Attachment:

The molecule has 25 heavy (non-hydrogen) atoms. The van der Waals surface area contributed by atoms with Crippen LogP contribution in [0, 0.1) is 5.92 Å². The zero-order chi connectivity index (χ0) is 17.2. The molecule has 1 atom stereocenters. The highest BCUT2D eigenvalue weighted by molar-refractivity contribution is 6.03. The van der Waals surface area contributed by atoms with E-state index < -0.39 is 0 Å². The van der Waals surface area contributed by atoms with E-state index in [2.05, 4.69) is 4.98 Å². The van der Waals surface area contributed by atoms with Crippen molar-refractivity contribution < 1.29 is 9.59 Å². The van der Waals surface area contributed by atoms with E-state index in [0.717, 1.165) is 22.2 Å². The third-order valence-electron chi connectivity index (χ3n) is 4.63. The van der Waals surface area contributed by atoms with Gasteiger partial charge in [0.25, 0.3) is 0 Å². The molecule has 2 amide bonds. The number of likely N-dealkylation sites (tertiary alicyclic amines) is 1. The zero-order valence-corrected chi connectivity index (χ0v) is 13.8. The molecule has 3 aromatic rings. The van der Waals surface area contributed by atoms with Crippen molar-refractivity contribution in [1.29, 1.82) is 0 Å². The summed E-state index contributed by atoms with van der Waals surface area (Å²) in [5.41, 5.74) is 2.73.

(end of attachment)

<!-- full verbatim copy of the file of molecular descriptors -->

The molecule has 25 heavy (non-hydrogen) atoms. The van der Waals surface area contributed by atoms with Crippen LogP contribution in [0, 0.1) is 5.92 Å². The zero-order chi connectivity index (χ0) is 17.2. The molecule has 1 atom stereocenters. The highest BCUT2D eigenvalue weighted by molar-refractivity contribution is 6.03. The van der Waals surface area contributed by atoms with E-state index < -0.39 is 0 Å². The van der Waals surface area contributed by atoms with E-state index in [2.05, 4.69) is 4.98 Å². The van der Waals surface area contributed by atoms with Crippen molar-refractivity contribution < 1.29 is 9.59 Å². The van der Waals surface area contributed by atoms with E-state index in [0.717, 1.165) is 22.2 Å². The third-order valence-electron chi connectivity index (χ3n) is 4.63. The van der Waals surface area contributed by atoms with Gasteiger partial charge in [0.25, 0.3) is 0 Å². The molecule has 2 amide bonds. The number of likely N-dealkylation sites (tertiary alicyclic amines) is 1. The zero-order valence-corrected chi connectivity index (χ0v) is 13.8. The molecule has 3 aromatic rings. The van der Waals surface area contributed by atoms with Crippen molar-refractivity contribution in [1.29, 1.82) is 0 Å². The summed E-state index contributed by atoms with van der Waals surface area (Å²) in [5.41, 5.74) is 2.73.